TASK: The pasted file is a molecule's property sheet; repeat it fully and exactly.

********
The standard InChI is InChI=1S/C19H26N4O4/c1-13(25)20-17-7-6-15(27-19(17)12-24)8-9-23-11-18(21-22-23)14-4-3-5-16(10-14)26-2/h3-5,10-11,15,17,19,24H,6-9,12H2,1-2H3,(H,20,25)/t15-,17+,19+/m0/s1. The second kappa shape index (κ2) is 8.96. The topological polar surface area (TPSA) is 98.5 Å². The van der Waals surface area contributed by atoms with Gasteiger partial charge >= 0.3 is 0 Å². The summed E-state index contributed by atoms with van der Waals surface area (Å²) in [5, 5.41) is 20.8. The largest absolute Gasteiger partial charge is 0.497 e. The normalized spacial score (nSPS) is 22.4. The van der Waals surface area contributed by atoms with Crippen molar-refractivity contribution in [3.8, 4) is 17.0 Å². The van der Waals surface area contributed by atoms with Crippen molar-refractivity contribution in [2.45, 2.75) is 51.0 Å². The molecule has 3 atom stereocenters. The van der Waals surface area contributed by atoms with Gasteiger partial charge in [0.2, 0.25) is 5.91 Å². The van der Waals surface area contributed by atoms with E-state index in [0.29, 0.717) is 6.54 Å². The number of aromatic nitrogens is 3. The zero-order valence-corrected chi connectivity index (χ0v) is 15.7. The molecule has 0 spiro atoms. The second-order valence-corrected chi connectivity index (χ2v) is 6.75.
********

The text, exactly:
The standard InChI is InChI=1S/C19H26N4O4/c1-13(25)20-17-7-6-15(27-19(17)12-24)8-9-23-11-18(21-22-23)14-4-3-5-16(10-14)26-2/h3-5,10-11,15,17,19,24H,6-9,12H2,1-2H3,(H,20,25)/t15-,17+,19+/m0/s1. The second kappa shape index (κ2) is 8.96. The topological polar surface area (TPSA) is 98.5 Å². The van der Waals surface area contributed by atoms with Gasteiger partial charge >= 0.3 is 0 Å². The summed E-state index contributed by atoms with van der Waals surface area (Å²) in [5, 5.41) is 20.8. The largest absolute Gasteiger partial charge is 0.497 e. The normalized spacial score (nSPS) is 22.4. The van der Waals surface area contributed by atoms with Crippen molar-refractivity contribution in [3.8, 4) is 17.0 Å². The van der Waals surface area contributed by atoms with Crippen molar-refractivity contribution in [2.45, 2.75) is 51.0 Å². The molecule has 3 atom stereocenters. The van der Waals surface area contributed by atoms with Gasteiger partial charge in [0.2, 0.25) is 5.91 Å². The van der Waals surface area contributed by atoms with E-state index in [0.29, 0.717) is 6.54 Å². The number of aromatic nitrogens is 3. The zero-order valence-corrected chi connectivity index (χ0v) is 15.7. The molecule has 0 spiro atoms. The second-order valence-corrected chi connectivity index (χ2v) is 6.75.